Inflation’s impact on real estate amid strong existing home sales data

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Sales of previously owned homes in October rose 0.8% to a seasonally adjusted annualized rate of 6.34 million units, according to the National Association of Realtors. Sales were 5.8% lower than October 2020. October of last year was the cyclical high in the market.

This measure represents closed sales for existing single-family homes and condominiums in October, so contracts that were likely signed in August and September. The closing process can take one to two months on average.

Realtors are now predicting full-year sales of over 6 million, which would be the highest number of sales since 2006.

“Sales remain very strong and I would attribute that to continuing job additions,” said Lawrence Yun, chief economist for the Realtors.

Yun also pointed to an increase in investors in the market, likely driven by soaring rents for single-family homes. Investors made up 17% of October buyers, up from 13% in September and 14% in October of 2020. All cash buyers represented 24% of buyers. Most investors use all cash.

First-time buyers represented 29% of sales compared with 32% a year ago. Historically that share is around 40%.

The supply of existing homes for sale continued to weaken. There were 1.25 million homes available for sale at the end of October, which is 12% lower compared with a year ago. This represents a 2.4-month supply at the current sales pace. A 5 to 6-month supply is considered a balanced market between buyer and seller.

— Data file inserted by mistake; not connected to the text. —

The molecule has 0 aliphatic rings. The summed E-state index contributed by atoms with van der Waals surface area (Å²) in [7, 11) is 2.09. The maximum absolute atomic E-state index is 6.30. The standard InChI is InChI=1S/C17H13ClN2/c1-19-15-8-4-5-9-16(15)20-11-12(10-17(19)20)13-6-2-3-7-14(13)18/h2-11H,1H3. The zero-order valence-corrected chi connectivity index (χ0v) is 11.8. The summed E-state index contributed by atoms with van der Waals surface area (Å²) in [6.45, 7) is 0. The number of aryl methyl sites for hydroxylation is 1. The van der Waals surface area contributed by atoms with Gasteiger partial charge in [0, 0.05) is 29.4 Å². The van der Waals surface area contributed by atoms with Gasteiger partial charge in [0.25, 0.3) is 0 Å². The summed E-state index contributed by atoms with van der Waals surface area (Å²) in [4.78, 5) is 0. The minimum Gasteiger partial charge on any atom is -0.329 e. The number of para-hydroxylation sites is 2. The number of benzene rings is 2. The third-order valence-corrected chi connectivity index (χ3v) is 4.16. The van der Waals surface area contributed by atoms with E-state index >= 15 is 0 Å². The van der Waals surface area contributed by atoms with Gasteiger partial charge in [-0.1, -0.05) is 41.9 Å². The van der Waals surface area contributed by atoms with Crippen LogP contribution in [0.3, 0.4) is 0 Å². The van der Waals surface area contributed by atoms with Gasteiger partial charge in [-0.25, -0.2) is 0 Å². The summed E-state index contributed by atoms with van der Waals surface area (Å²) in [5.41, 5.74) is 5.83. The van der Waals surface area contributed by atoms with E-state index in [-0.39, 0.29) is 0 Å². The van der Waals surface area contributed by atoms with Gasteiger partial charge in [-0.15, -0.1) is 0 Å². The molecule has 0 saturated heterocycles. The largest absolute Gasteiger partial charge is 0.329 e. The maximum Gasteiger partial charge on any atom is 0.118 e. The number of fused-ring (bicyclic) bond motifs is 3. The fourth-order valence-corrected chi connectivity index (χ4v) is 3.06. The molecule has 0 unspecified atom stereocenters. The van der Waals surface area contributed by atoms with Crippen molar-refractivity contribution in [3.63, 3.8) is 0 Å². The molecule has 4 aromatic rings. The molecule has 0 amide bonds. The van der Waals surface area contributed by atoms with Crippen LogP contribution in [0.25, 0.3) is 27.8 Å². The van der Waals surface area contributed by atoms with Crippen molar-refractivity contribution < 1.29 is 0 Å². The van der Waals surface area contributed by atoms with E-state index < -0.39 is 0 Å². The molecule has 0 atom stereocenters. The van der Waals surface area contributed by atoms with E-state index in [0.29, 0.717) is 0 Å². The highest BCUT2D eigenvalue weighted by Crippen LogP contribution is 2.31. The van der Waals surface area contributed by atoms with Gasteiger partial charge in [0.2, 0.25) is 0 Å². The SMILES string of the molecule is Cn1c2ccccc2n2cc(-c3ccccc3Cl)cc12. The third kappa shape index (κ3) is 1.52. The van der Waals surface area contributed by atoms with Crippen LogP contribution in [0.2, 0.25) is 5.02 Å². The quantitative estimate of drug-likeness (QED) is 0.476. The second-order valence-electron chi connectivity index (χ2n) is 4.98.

Weak supply and strong demand pushed the median price of an existing home to $353,900. That is 13.1% higher compared with October 2020.

By price category, sales of homes priced under $250,000 fell 24% year over year. Sales of homes priced between $750,000 and $1 million rose 25%. Sales of million-dollar plus homes were up 31%.

Buyers in October did not get a break from mortgage rates. They rose steadily from the start of August through September. The average rate on the popular 30-year fixed loan was 2.78% on August 3rd, according to Mortgage News Daily. By October 29th it was 3.22%. The rate as of last Friday was 3.16%.

The latest read on sales of newly built homes from September showed a 14% jump from August. Builders continue to see strong demand, due to the low supply of existing homes for sale. Some of the largest national builders, however, have said they are slowing sales due to supply chain and labor issues. They are concerned they might not be able to deliver the homes on time.

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